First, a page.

Hayden Saunier

January 20, 2023 Saunier Hayden



Unlikely find in a thrift store’s back bin:
linen sheets that when washed and fitted
to my bed, felt so light I slept in them
as though I had become a gauzy net of spun flax
woven to so delicate a mesh that the weight
of every woe that had befallen me
had somehow fallen through me, dropped away
from me, magically, and none of it mattered.
I tell you this was fairy tale stuff.
I had no ragged edges whipstitched into worms.
No scars, no patches, scorch marks, burns.
I was part of everything, apart from nothing.
Yet I woke afraid. Now, what was I to do,
walk out into the world without my tragedies,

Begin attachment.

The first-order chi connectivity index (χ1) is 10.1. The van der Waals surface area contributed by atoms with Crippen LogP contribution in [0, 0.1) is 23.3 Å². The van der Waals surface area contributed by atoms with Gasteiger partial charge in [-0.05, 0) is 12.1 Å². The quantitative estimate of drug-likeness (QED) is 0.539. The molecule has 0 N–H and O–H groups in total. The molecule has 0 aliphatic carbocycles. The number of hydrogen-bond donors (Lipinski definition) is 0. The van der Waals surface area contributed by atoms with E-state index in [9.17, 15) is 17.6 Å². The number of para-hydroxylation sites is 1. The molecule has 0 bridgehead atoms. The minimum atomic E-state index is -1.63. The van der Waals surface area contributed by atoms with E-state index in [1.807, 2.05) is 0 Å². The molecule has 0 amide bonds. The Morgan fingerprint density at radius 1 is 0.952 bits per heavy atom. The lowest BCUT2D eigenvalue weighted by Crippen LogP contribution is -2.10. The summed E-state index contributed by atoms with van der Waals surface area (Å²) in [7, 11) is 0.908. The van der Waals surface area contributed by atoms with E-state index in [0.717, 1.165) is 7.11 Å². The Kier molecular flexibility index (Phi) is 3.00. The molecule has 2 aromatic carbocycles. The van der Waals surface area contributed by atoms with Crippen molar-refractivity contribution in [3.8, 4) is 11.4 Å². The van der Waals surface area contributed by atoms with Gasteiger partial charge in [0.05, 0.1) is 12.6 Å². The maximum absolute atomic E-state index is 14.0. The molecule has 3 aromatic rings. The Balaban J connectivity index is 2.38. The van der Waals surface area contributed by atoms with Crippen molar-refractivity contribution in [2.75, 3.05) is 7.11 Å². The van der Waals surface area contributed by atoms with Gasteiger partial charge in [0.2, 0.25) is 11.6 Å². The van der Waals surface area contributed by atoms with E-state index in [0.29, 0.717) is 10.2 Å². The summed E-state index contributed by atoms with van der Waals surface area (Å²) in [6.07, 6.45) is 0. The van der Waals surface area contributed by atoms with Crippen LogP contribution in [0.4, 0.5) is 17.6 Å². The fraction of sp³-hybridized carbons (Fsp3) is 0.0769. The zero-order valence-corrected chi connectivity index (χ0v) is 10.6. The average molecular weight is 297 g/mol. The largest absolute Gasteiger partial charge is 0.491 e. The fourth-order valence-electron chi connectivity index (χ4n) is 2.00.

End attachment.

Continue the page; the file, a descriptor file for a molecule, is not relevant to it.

without my griefs and grievances packed
into the long, drawn-out shadow I’d dragged
as ballast behind me oh-so-valiantly for years?
Well, no need to worry: spells
don’t last. Their beauty’s in their brevity.
But sometimes, I can conjure this one back,
when sheets are freshly washed and smoothed
across the bed— I close my eyes, lie lightly
in the weave, and for a moment, I become a thousand
sky-blue blossoms floating in a field of flax,
unthreshed, unbroken, and unspun.

Hayden Saunier is the author of five poetry collections including her most recent book, A Cartography of Home, (Terrapin: 2021.) Her work has appeared in 32 Poems, Beloit Poetry Journal, Pedestal, Thrush, VQR, among others, and has been awarded the Pablo Neruda Prize, Rattle Poetry Prize, and Gell Poetry Award. More at www.haydensaunier.com